How to Pitch a Story

If you follow me on Twitter, you know I was recently published on IFB. I made it one of my goals in February to start pitching stories to larger publications and getting published more and more. They published my article on writing a content marketing plan for your blog. I have a few pieces at a few other websites that will go live in March. 

If you've ever had a genius idea for a post that just didn't really, well, fit with your blog, you might have thought that meant that the idea should just... go away. Wrong! Pitch that story to a larger website, like IFB or HelloGiggles. Not sure how to go about it? Here are some steps. 

1. Review the websites contributor policy. 

Most larger blogs that accept submissions have a policy for contributors. It's usually in the footer links of the website. This is HelloGiggles, as an example. This policy gives you instructions of how to submit a pitch, what they need, and what they want from any submissions. 

2. Have an idea. 

It's easy to just send out a bunch of emails saying, "Hey, I want to write something!" But before you hit send, make sure you're sending an actual, concrete idea. Even better, have part of an article written before you do anything. 

3. Write the email. 

Make sure that the subject line meets standards. (As an example, Rookie accepts submissions, but you have to use the correct subject line. Again, read those policies!) Introduce yourself and then write a brief paragraph outlining your idea. Why do you think it would be good for that website? How would it help readers? Be sure to include a link to your blog and any writing samples you have available. Double (and maybe triple) check your email for mistakes before you hit send.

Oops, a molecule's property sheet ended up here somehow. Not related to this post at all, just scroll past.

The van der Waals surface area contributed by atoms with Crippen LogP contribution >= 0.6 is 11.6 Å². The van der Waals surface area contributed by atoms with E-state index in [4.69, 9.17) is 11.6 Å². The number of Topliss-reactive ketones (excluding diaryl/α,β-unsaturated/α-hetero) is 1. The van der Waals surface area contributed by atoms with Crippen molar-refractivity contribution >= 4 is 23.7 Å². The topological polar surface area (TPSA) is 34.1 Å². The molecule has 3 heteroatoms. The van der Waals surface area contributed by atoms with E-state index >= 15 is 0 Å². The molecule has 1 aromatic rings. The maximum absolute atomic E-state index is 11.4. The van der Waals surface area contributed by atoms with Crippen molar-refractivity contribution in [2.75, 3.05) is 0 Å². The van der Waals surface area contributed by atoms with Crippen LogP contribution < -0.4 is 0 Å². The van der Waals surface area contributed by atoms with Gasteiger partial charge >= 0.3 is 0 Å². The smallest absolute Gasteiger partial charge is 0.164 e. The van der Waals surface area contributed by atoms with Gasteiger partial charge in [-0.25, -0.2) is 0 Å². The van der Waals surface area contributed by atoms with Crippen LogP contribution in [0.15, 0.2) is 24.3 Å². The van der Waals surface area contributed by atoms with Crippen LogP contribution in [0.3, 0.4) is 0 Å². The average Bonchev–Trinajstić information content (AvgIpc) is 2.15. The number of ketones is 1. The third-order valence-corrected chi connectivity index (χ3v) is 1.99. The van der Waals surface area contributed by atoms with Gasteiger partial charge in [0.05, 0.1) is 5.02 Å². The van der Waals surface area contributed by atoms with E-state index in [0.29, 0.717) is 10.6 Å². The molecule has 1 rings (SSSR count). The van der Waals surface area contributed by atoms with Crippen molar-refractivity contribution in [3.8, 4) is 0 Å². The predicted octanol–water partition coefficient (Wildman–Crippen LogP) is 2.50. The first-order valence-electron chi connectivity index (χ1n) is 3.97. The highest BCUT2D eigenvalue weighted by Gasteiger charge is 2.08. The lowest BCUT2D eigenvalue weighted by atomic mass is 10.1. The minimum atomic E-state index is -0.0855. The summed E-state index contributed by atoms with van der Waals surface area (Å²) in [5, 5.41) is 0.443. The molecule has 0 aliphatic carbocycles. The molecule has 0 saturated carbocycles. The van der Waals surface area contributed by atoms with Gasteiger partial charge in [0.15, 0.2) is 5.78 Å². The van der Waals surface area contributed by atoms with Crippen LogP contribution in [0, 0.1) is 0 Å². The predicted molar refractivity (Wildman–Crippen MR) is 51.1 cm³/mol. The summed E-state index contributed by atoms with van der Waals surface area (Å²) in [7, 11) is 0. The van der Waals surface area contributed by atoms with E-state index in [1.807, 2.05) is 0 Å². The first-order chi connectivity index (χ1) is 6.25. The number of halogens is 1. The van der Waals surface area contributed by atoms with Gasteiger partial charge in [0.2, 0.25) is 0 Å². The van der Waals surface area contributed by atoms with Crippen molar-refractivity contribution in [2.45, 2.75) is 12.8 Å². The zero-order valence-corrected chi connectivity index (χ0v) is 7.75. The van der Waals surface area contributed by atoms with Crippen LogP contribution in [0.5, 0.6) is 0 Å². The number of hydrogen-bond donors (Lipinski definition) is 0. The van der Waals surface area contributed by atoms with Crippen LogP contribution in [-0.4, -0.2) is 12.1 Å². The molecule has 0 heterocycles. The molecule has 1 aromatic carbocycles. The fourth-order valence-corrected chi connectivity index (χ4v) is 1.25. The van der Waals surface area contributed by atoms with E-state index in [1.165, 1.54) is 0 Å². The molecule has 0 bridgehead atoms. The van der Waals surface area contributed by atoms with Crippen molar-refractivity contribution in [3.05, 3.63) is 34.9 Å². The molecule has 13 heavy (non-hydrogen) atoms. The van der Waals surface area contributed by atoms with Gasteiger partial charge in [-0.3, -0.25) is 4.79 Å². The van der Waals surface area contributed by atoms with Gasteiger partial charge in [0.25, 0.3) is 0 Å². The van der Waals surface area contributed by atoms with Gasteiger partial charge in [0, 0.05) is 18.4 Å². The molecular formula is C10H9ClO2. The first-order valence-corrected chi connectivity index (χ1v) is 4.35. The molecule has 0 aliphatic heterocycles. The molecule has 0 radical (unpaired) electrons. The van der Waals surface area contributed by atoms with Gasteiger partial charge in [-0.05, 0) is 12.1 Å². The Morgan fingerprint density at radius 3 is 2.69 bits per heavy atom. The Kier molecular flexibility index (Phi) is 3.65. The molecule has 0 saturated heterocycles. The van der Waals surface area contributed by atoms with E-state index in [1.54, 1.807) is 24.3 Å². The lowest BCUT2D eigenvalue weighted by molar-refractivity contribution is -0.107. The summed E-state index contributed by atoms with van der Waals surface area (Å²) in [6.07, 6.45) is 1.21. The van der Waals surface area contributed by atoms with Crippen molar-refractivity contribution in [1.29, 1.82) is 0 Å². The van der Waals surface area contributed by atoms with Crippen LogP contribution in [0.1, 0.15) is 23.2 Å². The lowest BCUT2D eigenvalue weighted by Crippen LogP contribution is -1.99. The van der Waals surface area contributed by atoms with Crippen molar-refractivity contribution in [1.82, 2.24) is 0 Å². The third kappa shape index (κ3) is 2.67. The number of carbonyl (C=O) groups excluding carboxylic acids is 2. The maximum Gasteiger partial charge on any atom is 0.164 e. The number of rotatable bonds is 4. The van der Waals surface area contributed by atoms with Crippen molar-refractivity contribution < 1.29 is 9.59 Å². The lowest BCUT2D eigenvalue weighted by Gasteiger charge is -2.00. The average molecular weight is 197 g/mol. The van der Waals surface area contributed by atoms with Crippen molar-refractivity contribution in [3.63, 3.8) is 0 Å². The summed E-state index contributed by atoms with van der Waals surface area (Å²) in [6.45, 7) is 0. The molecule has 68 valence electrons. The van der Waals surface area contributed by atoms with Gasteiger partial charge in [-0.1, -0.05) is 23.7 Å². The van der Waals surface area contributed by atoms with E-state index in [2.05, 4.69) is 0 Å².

4. Play the waiting game. 

Waiting to hear back is the hardest part. I had the quickest turn around from IFB, but for others, it can take weeks. 

5. Get published... or not. 

Boom! Your pitch gets accepted. What now? Time to write! Sit down and write the post you promised. Send it in the format they asked for (most publications are OK with Word doc format). Make sure to include a brief bio at the end! And again, play the waiting game. They'll usually let you know of an approximate publish date. 

But wait, what if they pass on the pitch? Well, that sucks. But don't take it too hard. Move on and send the pitch somewhere else. So it wasn't right for one website... maybe there is another one it would be perfect for. Do some research and find it a home. A professor in college always said that if she ever got a rejection letter, she immediately submitted either the same piece or another piece to a different magazine because it kept the momentum going. No matter what: keep the momentum going! 

Why We Need to Talk about Zoella's Ghostwriter

Hey Zoella, here's the cold, hard truth. 

Hey Zoella, here's the cold, hard truth. 

Zoe Sugg is a "YouTuber" (as I typed this, I literally had to close my eyes and take ten deep breaths, all while reminding myself of Myspace and Livejournal celebrities when I was a teenager). Most people know her as "Zoella", a name that is somehow more unwieldy than her given name.

For months, she's been talking on her channel about her first book. You see, it was a dream of her's to have a book published. She talked about how hard she was working, about writing, about creating this book with her own two hands. She's a vlogger, guys; her job consists of making perhaps one 10-minute video per day. And for that she makes more than I do in a year. Ha! Wow! That's so cool! (Silent seething.)